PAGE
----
December 4, 2012

30 Books in 30 Days: "Fairy Tales from the Brothers Grimm," edited by Philip Pullman

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Fairy Tales from the Brothers Grimm, by Philip Pullman

Fairy Tales from the Brothers Grimm: A New English Version
Edited by Philip Pullman
Viking / Penguin

So here was a quick read I couldn't pass up when randomly coming across it at my neighborhood library the other day -- a new compilation of around 50 classic Grimm Brothers fairytales (some famous but most obscure), done for the 200th anniversary of these tales' first publications, edited and sometimes slightly authored by popular "Narnia for atheists" children's author Philip Pullman. "But wait," I hear you saying. "The Grimm Brothers tales are only two hundred years old?" And that of course is part of the problem with supposed "objective" history, and why such new collections are always occasionally welcome; because although the folk tales being told date all the way back to Europe's Middle Ages, the Grimms themselves were modern businessmen who lived in the Victorian Age, and simply the first people who ever thought of actually collecting up all these oral stories and finally committing them to paper, who even just two hundred years later many of us mistakenly conflate with the fictional "Mother Goose" and believe to be the actual Medieval authors of the tales themselves. And as Pullman explains in his illuminating introduction, this is why he too felt free to change some of the details in these stories for this new anthology, because this is exactly what the Grimms did as well, slightly altering the tales from one edition of their massive compendium to the next over the decades in order to better fit the changing morality that occurred over the course of the 19th century; and in fact one of the most interesting things about this book is that Pullman not only compares the various Grimm editions in his smart notes ending each story, but also compares them to the other compilers of fairytales in non-English countries that were going on at the same time, showing that in reality these stories represent a pan-European outlook that influenced the entire continent equally from the years 1000 to 1500, when the invention of movable type finally started bringing definitive linguistic and thus cultural barriers to the geographic lines separating these countries. In fact, about the only "problem" with this book is simply that this research and Pullman's notes tend to be more interesting than the stories themselves -- this is no McGuiresque modern re-imagining of the fairytales, but simply a stripped-down retelling of them, so as such will contain no real surprises to those already familiar with the stories. But that said, for those who have never actually read them before, this makes for a great introduction to the subject, a quickly paced and always interesting volume that most people will be able to finish in full in just a day or two.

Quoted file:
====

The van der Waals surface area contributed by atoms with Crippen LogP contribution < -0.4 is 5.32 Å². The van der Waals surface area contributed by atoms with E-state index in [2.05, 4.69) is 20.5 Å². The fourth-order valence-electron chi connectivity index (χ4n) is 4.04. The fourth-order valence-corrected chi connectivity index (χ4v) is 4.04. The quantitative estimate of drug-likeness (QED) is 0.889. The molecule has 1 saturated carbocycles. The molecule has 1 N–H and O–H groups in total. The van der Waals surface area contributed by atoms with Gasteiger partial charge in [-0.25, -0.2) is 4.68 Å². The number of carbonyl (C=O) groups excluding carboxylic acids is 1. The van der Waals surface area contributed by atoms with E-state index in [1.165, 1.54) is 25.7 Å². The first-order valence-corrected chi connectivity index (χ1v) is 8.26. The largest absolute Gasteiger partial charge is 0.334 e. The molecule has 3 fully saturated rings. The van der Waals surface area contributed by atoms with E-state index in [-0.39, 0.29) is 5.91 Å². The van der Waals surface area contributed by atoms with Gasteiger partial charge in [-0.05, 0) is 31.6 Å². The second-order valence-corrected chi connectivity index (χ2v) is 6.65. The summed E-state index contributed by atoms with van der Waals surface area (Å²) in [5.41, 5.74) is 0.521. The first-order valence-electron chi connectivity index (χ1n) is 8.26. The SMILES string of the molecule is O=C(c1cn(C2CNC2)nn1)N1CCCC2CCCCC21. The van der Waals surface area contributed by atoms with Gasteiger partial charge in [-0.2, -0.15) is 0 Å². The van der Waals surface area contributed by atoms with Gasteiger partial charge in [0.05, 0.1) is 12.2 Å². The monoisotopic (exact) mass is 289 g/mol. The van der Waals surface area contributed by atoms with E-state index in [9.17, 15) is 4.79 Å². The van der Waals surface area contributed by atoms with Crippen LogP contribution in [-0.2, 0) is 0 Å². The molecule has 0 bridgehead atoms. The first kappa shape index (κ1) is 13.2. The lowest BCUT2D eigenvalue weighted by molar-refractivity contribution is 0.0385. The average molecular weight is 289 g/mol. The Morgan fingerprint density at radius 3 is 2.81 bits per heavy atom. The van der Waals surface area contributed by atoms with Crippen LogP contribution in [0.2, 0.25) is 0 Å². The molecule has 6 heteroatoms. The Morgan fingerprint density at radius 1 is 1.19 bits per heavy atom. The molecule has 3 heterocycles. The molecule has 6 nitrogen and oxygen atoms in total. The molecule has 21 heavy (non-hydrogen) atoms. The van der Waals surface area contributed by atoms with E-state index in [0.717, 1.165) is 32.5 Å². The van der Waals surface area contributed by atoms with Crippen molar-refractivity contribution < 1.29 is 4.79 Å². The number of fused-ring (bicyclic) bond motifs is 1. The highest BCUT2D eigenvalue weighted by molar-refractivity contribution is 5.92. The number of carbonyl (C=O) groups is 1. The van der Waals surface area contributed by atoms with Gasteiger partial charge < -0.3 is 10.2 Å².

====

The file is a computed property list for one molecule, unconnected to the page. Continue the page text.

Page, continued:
Out of 10: 8.5

Filed by Jason Pettus at 10:56 AM, December 4, 2012. Filed under: Literature | Literature:Fiction | Reviews |